Submitted by firstname.lastname@example.org on Mon, 03/19/2012 - 13:02.
On Wednesday, March 21, 4:30-6 p.m., in the Green Library Bender Room, Evgeny Morozov, author of The Net Delusion: The Dark Side of Internet Freedom, will be in conversation with Stanford Professor of Computer Science Terry Winograd. They'll be introduced by Alexis Madrigal, technology editor at The Atlantic.
Morozov is currently a visiting scholar in Stanford's Liberation Technology Program, and his book made a real splash last year: see, e.g., the New York Times review and this entertaining 10-minute animated summary of a presentation at the Royal Society for the Arts called "The Internet in Society: Empowering or Censoring Citizens?" which touches on some themes from the book. He has spoken extensively about the "current events" aspect of his book (which can be roughly caricatured as "Twitter and the Arab Spring"), but for our event he and Terry will likely address more philosophical issues of cyberutopianism, cyberspace as "space," etc.
To get a sense of Morozov's most recent work, I highly recommend his review essay, "Form and Fortune," on the recent Isaacson biography of Steve Jobs; this essay was the cover story in The New Republic last month. Have a look also at his amusing and very smart op-ed from New York Times a few weeks ago, "The Death of the Cyberflâneur."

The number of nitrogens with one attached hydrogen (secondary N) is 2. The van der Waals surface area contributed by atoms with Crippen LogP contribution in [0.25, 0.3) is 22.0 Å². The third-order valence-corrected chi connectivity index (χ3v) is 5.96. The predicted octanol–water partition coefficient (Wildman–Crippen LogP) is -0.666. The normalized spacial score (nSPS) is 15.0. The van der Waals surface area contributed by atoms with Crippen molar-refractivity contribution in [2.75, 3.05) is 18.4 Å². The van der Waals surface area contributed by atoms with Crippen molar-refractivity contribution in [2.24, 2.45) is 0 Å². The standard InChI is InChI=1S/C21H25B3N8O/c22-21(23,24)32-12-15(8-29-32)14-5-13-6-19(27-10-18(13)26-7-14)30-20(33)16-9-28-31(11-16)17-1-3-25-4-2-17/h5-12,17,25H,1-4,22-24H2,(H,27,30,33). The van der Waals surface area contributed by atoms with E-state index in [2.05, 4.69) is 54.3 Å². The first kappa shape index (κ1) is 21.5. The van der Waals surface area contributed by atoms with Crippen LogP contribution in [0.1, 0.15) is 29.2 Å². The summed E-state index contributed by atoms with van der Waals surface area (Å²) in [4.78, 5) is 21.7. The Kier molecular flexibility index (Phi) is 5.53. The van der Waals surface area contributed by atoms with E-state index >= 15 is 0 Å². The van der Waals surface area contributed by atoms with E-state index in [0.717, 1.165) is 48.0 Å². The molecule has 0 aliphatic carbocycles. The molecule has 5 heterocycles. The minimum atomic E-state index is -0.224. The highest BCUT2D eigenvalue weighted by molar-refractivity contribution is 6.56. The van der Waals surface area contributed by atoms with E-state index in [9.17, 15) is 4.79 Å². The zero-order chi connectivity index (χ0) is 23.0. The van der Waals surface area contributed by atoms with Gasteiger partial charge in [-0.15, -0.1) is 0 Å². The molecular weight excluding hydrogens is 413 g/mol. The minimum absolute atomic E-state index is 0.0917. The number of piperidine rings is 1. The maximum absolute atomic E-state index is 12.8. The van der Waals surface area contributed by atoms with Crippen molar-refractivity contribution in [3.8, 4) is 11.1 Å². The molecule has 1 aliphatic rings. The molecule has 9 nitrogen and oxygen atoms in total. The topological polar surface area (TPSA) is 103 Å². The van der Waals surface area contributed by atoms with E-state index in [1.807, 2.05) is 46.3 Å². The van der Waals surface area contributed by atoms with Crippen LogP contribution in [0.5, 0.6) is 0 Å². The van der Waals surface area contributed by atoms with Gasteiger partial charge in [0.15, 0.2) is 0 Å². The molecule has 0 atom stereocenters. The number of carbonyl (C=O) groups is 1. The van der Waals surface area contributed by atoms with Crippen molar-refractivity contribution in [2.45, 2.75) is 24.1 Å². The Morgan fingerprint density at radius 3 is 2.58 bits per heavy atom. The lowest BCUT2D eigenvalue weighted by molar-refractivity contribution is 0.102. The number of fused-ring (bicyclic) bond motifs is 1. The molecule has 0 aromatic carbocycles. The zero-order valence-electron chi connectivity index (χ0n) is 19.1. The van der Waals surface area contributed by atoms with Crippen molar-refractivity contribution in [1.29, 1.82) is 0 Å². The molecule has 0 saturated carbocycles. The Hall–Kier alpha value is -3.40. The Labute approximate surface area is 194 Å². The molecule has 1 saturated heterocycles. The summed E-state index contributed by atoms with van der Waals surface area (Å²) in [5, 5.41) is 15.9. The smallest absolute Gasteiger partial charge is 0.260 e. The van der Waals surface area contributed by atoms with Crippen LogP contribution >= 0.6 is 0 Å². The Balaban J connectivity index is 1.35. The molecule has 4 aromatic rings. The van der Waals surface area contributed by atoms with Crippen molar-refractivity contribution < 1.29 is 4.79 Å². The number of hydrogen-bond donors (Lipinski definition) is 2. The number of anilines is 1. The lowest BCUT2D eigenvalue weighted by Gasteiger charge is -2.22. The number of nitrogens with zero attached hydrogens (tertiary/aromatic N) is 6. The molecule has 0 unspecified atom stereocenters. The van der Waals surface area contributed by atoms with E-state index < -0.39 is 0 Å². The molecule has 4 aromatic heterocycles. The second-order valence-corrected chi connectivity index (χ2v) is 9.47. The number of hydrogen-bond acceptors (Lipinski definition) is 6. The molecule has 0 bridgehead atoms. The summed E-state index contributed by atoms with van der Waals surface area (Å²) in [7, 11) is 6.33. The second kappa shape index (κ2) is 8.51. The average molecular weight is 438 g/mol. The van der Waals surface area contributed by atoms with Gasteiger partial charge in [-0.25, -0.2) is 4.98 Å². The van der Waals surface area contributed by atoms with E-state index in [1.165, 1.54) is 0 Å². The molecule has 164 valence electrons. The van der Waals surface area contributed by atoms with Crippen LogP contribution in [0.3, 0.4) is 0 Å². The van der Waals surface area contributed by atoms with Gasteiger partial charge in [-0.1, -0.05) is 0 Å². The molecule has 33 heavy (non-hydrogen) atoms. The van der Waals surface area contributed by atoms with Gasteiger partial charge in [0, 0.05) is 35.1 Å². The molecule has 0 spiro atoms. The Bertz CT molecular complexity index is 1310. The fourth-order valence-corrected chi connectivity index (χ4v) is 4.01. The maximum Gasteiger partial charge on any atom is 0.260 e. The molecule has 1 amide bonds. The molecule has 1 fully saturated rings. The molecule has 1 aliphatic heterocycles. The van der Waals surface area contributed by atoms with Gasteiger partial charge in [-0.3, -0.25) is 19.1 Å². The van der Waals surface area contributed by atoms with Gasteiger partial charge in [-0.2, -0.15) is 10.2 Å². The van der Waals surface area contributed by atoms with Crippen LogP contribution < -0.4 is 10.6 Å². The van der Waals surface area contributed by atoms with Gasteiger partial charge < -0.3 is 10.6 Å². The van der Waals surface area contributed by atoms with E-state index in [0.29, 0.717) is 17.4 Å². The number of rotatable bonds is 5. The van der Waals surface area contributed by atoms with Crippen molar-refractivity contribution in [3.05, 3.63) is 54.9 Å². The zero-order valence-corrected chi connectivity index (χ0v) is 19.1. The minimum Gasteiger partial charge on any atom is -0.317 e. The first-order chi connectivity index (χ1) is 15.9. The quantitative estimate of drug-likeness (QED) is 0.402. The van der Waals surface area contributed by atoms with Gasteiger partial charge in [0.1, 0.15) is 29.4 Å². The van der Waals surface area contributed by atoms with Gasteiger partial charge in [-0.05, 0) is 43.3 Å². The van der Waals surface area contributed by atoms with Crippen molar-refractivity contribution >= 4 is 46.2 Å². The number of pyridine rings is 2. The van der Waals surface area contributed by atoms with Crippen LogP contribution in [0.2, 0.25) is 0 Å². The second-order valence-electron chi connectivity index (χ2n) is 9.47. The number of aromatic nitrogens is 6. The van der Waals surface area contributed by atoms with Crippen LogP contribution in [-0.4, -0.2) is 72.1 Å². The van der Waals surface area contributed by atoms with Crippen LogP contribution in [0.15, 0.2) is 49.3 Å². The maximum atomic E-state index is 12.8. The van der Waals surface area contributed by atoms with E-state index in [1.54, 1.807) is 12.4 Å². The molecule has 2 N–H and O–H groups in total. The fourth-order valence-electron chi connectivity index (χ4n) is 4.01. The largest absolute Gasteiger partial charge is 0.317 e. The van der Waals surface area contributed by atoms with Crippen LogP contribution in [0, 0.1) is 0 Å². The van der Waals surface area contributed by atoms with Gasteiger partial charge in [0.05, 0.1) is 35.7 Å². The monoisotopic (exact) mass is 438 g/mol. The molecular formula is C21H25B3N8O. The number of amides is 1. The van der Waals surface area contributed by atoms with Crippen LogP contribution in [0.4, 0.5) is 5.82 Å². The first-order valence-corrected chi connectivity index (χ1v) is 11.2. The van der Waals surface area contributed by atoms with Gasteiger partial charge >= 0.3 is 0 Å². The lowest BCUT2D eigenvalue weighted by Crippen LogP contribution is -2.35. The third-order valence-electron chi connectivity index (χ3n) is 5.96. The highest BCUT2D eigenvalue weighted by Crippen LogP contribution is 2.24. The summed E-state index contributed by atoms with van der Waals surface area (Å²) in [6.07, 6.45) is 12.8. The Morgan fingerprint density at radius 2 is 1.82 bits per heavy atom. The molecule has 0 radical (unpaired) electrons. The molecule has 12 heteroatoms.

Morozov's outstanding book has just come out in paperback; it won't be sold at the event, so be sure to bring a copy from your local bookstore if you'd like to follow along during the conversation or to get an autograph from our honored author.
Please see the official event announcement here, and note the request for RSVP: seating will be limited.
Submitted by email@example.com on Wed, 02/10/2010 - 15:32.
The New York Review of Books has an interesting essay on the history of Facebook and its evolution over the last six years. The piece uses as its starting point two new books about what are surely the Web's most popular social networking sites: The Accidental Billionaires: The Founding of Facebook, A Tale of Sex, Money, Genius, and Betrayal; and Stealing MySpace: The Battle to Control the Most Popular Website in America. Essay author Charles Peterson then examines the class distinctions inherent in Facebook's Ivy League origins and in each site's aesthetics and membership.
Submitted by firstname.lastname@example.org on Wed, 11/04/2009 - 13:00.
The National Public Radio (NPR) has released its first issue of "What We're Reading" this week. The issue includes a list of new fiction and non-fiction books handpicked by NPR's book team, and will continue to be released in weekly installments.
"What We're Reading" definitely appeals to a wide range of audiences with its broad spectrum of books.
Submitted by Chris Bourg on Mon, 07/13/2009 - 10:14.